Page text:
On 10/26/23, the NLRB announced a final rule that establishes new criteria to determine joint-employer status.
On Oct. 26, 2023, the National Labor Relations Board (NLRB) announced a final rule that establishes new criteria to determine joint-employer status. Joint employment situations can happen when two or more employers share personnel hiring, supervision and management practices. When a joint employment status exists, joint employers are equally responsible for compliance with applicable laws and regulations.
The final rule was published in the Federal Register on Oct. 27, 2023, and will become effective 60 days after publication on Dec. 26, 2023. Employers should note that the NLRB will apply the new standard only to cases that are filed with the agency after the final rule effective date.
Whether joint employment is by design or unintentional, joint employers are equally:
- Liable for unfair labor practices committed by other joint employers;
- Required to bargain with the union that represents jointly employed workers; and
- Subject to union picketing or other economic pressure if there is a labor dispute.
To determine whether a joint-employer relationship exists, employers must evaluate the degree of control they exert over “essential terms and conditions of employment.” Essential terms and conditions of employment include wages, benefits, hours of work and employee hirings, discharges, discipline, supervision and direction.
2020 Joint-employer Standard
The NRLB adopted the current joint-employer standard on April 27, 2020. This standard applies to labor issues related to the National Labor Relations Act.
The current standard considers the “substantial direct and immediate control” employers have over essential terms and conditions of employment for individuals who are employed by another organization. Specifically, the 2020 joint-employer standard indicates that a business is a joint employer of another employer’s employees only if the degree of joint control is of sufficient magnitude to lead to the conclusion that the joint employer meaningfully affects matters relating to the employment relationship.
In addition, under the 2020 rule, other evidence may suggest (but not prove) the existence of joint-employer status, particularly when the evidence points to indirect control or the right to exert control through contract or agreement (especially when control is never exercised).
Overview of the 2023 Rule
The new rule rescinds the 2020 joint-employer standard and:
- Clarifies the definition of “essential terms and conditions of employment;”
- Identifies the types of control that are necessary to establish joint-employer status and the types that are irrelevant to the joint-employer inquiry; and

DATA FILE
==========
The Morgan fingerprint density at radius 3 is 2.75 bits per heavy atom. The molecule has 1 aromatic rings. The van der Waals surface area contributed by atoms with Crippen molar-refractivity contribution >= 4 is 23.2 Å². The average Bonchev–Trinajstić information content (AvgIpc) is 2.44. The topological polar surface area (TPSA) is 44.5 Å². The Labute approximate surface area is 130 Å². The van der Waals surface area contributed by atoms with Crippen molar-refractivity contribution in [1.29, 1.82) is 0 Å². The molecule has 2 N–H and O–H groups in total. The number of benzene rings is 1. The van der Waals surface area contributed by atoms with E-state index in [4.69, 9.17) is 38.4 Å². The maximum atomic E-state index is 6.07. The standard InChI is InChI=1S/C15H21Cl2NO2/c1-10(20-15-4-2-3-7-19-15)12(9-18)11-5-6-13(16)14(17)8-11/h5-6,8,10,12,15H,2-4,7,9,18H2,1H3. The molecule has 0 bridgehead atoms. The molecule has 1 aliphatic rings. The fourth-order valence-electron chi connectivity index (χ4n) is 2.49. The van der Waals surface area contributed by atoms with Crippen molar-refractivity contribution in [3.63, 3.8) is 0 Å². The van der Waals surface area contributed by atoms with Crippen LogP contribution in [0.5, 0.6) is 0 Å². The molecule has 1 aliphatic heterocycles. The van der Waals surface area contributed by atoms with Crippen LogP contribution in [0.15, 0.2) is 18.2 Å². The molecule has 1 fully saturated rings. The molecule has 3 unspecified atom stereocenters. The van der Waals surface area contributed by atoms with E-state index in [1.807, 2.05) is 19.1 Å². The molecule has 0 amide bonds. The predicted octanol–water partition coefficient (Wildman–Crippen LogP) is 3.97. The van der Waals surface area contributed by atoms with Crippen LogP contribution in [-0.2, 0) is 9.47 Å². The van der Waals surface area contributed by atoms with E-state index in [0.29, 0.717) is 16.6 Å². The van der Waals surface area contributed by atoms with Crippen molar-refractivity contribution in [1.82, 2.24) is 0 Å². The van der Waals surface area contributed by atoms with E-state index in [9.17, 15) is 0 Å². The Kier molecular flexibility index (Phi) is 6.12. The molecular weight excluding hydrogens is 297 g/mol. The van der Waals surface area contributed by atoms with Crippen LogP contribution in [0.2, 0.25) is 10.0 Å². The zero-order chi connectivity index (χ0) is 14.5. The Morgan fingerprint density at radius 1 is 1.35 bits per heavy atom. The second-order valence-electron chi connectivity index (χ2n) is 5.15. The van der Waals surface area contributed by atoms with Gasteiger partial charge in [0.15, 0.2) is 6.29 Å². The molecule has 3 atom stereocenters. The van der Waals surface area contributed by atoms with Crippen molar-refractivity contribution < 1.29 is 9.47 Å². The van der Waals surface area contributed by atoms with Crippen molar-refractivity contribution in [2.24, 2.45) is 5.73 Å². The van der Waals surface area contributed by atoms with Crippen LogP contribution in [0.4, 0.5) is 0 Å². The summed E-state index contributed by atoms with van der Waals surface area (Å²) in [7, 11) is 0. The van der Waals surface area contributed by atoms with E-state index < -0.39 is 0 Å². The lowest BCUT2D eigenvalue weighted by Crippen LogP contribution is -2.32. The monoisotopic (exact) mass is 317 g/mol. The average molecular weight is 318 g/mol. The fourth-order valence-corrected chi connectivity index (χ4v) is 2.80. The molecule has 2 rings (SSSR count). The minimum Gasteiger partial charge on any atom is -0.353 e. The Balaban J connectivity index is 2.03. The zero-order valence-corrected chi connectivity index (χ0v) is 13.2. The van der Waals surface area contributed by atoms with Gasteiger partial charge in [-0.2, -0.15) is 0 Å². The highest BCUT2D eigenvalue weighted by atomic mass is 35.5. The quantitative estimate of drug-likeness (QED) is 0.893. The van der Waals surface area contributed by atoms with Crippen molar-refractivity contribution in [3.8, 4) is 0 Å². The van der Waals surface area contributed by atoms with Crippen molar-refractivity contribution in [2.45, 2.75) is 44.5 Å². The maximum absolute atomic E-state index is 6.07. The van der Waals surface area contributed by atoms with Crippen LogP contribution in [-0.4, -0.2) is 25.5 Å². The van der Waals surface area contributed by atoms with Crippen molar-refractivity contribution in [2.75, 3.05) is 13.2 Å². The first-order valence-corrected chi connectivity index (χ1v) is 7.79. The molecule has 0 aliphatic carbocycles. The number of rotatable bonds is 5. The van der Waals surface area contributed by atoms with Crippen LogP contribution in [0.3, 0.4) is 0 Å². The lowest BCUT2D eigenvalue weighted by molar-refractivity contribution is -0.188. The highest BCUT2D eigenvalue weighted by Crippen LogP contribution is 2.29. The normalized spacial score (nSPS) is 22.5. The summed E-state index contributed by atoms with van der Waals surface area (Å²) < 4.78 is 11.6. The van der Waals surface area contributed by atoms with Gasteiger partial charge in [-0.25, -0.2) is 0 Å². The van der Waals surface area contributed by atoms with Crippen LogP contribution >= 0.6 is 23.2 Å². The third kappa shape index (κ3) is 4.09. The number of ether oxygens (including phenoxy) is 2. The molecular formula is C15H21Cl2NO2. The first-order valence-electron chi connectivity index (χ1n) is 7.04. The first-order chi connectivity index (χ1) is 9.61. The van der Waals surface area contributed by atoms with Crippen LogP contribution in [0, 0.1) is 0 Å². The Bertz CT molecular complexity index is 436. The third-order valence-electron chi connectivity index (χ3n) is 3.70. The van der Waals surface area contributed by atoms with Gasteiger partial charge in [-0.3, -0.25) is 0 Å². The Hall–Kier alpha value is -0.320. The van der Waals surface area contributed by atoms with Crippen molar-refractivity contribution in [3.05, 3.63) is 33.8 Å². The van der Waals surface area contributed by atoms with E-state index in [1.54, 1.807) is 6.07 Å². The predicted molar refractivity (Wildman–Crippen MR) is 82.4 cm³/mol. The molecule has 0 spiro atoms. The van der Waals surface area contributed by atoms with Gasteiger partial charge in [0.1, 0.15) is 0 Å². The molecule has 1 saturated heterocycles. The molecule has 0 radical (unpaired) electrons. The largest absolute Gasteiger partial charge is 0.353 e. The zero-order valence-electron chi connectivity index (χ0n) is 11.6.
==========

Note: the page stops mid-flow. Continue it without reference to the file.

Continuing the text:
- Describes the bargaining obligations of joint employers.
Employers should pay particular attention to the fact that the 2023 rule was drafted to be more inclusive than the 2020 rule. This means it will become easier for employers to be classified as joint employers. The 2023 rule created this more inclusive standard for determining joint-employer status by removing the requirement that joint employers must “possess and exercise … substantial direct and immediate control” over essential terms and conditions of employment.
In addition, the new standard more faithfully grounds the joint-employer rule in established common-law agency principles. Specifically, the rule considers the alleged joint employers’ authority to control essential terms and conditions of employment, regardless of whether such control is exercised.
Finally, the NLRB has also stated that “the new rule also provides extensive guidance to parties regarding their rights and responsibilities in situations where joint-employer status has been established.”
Terms and Conditions of Employment
The final rule limits terms and conditions of employment to:
- Wages, benefits and other compensation;
- Hours of work and scheduling;
- The assignment of duties to be performed;
- The supervision of the performance of duties;
- Work rules and directions governing the manner, means and methods of the performance of duties and the grounds for discipline;
- The tenure of employment, including hiring and discharge; and
- Working conditions related to the safety and health of employees.
Impact on Employers
Employers, particularly contractors and subcontractors, should become familiar with the new rule and determine whether a more inclusive joint-employer standard would reclassify them as joint employers in their operations by the rule’s effective date. Employers affected by the new standard should also take precautionary steps to ensure other joint employers comply with regulations regarding labor and employment laws for joint employees.